• Replies: @Alice
    Right but MERS is a thing because the Persians have high Ace2 receptor ratios also.
    , @415 reasons
    Do you think all the people dying in Italy are Asian too?
    , @S. Anonyia
    Some elderly ethnic Italians have died. They have fewer ACE 2 receptors than Northern Euros...
  29. @Anon 2
    OT: According to an article about Mick Mulvaney in today’s New York Times,
    last year the number of legal immigrants dropped sharply down to 595,000,
    from roughly one million that was typical of the last few years, since 1991
    when the average number of legal immigrants was doubled from about
    half a million to one million. Thus it appears that Trump has kept his chief
    campaign promise in the sense that reducing legal immigration is even
    more important than the wall. He basically did it by throwing sand into
    the immigration machinery, thus reducing chain migration, etc.

    It was really the decision in 1991 to double the immigration levels that
    transformed the U.S. irrevocably. Hence for those of us who remember,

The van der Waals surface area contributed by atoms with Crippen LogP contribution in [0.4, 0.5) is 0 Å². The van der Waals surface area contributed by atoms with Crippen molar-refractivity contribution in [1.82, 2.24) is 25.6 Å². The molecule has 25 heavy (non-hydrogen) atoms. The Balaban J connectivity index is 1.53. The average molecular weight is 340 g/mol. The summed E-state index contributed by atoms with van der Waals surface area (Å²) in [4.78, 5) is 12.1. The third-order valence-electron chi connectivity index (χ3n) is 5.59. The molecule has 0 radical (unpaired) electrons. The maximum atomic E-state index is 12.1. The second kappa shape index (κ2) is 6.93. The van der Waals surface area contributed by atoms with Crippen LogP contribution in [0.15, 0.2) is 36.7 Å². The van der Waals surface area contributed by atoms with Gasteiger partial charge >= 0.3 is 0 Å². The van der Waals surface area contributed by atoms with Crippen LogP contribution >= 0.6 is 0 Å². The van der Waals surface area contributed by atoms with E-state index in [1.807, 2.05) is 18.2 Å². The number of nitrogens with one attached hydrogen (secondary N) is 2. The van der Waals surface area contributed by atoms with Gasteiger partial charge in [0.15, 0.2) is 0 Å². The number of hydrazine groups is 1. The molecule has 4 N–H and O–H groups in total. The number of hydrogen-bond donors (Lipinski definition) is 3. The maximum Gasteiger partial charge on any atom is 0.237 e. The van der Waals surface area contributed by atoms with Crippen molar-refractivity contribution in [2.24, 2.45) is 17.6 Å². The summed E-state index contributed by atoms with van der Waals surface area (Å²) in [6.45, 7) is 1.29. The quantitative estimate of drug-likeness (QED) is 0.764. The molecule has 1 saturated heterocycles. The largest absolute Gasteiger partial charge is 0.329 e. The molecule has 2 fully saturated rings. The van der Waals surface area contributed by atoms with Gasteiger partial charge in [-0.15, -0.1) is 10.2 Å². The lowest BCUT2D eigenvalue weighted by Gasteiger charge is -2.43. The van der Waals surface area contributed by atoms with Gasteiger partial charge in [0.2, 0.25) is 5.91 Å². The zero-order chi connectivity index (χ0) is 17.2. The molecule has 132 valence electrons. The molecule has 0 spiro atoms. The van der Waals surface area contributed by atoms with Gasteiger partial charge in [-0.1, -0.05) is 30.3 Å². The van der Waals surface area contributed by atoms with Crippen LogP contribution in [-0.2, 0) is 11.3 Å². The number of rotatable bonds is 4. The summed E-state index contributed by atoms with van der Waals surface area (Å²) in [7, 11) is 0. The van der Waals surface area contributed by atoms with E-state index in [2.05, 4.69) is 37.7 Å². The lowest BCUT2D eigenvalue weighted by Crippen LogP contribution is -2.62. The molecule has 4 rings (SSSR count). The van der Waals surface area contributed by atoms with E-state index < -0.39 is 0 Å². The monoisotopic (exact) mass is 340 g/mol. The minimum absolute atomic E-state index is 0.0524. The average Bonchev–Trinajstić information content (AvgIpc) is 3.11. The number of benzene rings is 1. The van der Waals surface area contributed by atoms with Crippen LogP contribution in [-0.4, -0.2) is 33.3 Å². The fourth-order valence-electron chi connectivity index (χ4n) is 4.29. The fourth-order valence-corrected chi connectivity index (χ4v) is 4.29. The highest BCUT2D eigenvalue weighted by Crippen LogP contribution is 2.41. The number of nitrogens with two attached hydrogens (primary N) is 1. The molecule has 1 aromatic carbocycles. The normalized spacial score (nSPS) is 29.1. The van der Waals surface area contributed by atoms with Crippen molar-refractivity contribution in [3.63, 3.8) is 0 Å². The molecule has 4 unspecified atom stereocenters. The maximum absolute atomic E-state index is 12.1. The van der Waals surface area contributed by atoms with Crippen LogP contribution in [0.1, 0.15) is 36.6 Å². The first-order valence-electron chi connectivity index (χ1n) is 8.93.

it was the 1980s that the United States was still recognizably American,
    far from the chaotic mess that it is today.

    True. The immigration Act of 1990 effectively doubled Legal immigration while expanding amnesty and creating the diversity Visa program.

    Ending the Green card lottery should be a priority for Trump. The Diversity Lottery is how most Muslims and Africans gain legal entry into the United States. This was the most destructive aspect of the 1990 Immigration act. Ending the diversity lottery would benefit Americans more than building the wall and would instantly save Americans millions of dollars per day. The effect would be immediately and lasting.

  30. @Anon